Prevalence of skin cancer in Native American kidney
, Zachary Ginsberg
, M’hamed Temkit
, Mira Keddis
Department of Dermatology, Mayo Clinic
Arizona, Scottsdale, AZ, USA,
of Biostatistics, Mayo Clinic Arizona,
Scottsdale, AZ, USA, and
Nephrology, Mayo Clinic Arizona,
Scottsdale, AZ, USA
Department of Dermatology,
Mayo Clinic Arizona, 13400 E. Shea Blvd.,
Scottsdale 85259, AZ
Funding sources: None.
Conﬂict of interest disclosure: None
Background Skin cancer prevalence is well-characterized for white solid organ transplant
recipients. Although the prevalence of skin cancer in non-white (Black, Asian, Hispanic)
kidney transplant recipients (KTRs) has been assessed, no study has reported the
prevalence of skin cancer in Native American (NA) KTRs. The aim of this study is to
determine if the prevalence of skin cancer in NAKTRs is the same as in white KTRs.
Methods We conducted a case-controlled retrospective review from a single transplant
center. One hundred thirteen NAKTRs who received a transplant between 2001 and 2011
were age- and transplant-year matched with 113 white controls.
Results The 226 KTRs consisted of 141 (62.4%) men and 85 (37.6%) women, with a mean
age of 50.2 Æ 10.8 years. There was no skin cancer found in NAKTRs prior to or post
transplantation, while seven (6.2%) white KTRs had eight skin cancers prior to
transplantation, and 28 (24.8%) white KTRs developed 66 skin cancers post transplantation.
Twenty-two (19.5%) NAKTRs did not follow-up with dermatology at this institution. The
median follow-up in NAKTRs was 3.3 years compared to 3.0 years in white KTRs.
Conclusion NAKTRs have a decreased prevalence of skin cancer compared to their white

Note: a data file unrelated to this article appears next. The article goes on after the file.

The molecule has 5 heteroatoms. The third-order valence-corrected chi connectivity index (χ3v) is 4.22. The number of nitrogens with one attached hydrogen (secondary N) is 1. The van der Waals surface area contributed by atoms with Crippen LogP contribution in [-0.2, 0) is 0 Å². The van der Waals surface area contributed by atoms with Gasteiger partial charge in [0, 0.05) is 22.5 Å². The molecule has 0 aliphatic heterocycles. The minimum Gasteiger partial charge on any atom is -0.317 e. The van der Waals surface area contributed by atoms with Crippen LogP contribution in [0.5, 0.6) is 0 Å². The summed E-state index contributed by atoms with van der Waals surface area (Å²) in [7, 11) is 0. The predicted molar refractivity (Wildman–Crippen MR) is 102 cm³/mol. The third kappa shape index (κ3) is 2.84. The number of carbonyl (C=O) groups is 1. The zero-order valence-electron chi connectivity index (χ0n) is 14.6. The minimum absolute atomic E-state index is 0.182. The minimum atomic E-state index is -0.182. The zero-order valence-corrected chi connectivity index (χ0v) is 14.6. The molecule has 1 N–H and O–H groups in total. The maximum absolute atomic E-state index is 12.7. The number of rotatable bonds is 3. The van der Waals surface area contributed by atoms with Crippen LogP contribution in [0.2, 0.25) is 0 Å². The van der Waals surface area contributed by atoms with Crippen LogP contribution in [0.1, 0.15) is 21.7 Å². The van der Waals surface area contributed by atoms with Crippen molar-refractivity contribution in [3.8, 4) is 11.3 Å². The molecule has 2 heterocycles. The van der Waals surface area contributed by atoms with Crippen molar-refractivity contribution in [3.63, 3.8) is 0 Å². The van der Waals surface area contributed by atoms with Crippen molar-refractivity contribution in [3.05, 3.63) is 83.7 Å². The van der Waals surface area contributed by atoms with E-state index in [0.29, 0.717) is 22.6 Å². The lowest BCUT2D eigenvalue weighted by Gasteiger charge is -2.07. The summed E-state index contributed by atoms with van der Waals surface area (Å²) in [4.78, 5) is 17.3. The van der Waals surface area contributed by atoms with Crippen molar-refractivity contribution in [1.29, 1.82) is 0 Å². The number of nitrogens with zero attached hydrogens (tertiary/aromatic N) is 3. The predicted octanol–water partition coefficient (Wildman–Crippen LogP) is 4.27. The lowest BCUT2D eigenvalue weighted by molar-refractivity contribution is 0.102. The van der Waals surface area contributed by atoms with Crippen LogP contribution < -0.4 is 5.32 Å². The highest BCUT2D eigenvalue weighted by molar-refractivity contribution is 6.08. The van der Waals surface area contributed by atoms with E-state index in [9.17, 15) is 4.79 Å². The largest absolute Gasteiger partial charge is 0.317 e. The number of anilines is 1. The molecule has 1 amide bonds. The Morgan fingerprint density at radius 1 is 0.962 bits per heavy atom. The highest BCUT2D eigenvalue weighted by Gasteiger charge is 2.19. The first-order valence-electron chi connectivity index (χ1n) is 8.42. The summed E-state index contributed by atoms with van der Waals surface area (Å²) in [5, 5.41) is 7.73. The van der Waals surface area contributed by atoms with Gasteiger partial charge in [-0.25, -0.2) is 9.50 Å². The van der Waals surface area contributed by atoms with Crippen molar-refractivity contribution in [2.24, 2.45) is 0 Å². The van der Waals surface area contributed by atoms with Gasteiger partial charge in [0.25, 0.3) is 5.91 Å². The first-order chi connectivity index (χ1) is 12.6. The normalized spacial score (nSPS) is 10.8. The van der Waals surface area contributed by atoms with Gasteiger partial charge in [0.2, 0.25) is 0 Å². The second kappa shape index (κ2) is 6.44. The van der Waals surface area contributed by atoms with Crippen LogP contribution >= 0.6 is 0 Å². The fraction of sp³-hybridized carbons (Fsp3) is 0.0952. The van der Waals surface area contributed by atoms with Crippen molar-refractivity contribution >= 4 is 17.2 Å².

Risk factors for skin cancer (SC) in solid organ transplant recipi-
ents (SOTRs) include male gender, age over 50 years, white
race, thoracic organ transplantation, duration of immunosup-
pression, and SC history prior to transplantation.
Of these risk
factors, white race is associated with the highest hazard ratio
(9.04) for SC development. Though the prevalence of SC in
white SOTRs is well-documented,
there is limited information
regarding the prevalence of SC in darker skin phototypes.
Pritchett et al.
conducted the most recent assessment on rates
of keratinocyte carcinoma (KC) in non-white (i.e. Black, Asian,
Hispanic and Paciﬁc Islander) SOTRs. This study found that
5.1% of non-white KTRs developed KC, of which 73% were
cutaneous squamous cell carcinoma (cSCC). Chung et al.
found that 41.6% of white SOTRs developed SC compared to
9.9% of non-white (i.e. Asian, Hispanic, and Black) SOTRs.
Although the prevalence of SC in white SOTRs and select non-
white SOTRs is documented, there is no information regarding
SC prevalence in Native American SOTRs.
In 2016, Native Americans received 233 solid organ trans-
plantations, 147 of which were kidney transplants.
bers are projected to increase because of the increasing
prevalence of diabetes, hypertension, and end stage renal
It is estimated that 2% of Native Americans in the
United States will develop SC within their lifetime.
prevalence of SC in Native American immunocompetent per-
sons is similar to that of other non-white groups.
hypothesize that Native American SOTRs also have low rates
Given the growing number of Native American kidney trans-
plant recipients (NAKTRs), it is essential that we better under-
stand their risk of SC. Such information will help guide SC
screening practices for this population. To address this gap in
knowledge, we performed a retrospective case–control study
with 113 NAKTRs and 113 matched white kidney transplant
recipients (WKTRs) to compare the prevalence of SC and acti-
nic keratosis (AK) between the two groups post transplantation.
This study was approved by the Institutional Review Board at
the Mayo Clinic. The Mayo Clinic Arizona Medical Index was
utilized to identify our subjects. In order to evaluate race as a
risk factor for skin cancer in KTRs, we identiﬁed 113 NAKTRs
who received a kidney transplant between 2001 and 2011. This
time period was chosen to allow for a minimum of 5 years of
potential follow-up. One hundred and thirteen age- and
International Journal of Dermatology 2018, 57, 406–409 ª 2017 The International Society of Dermatology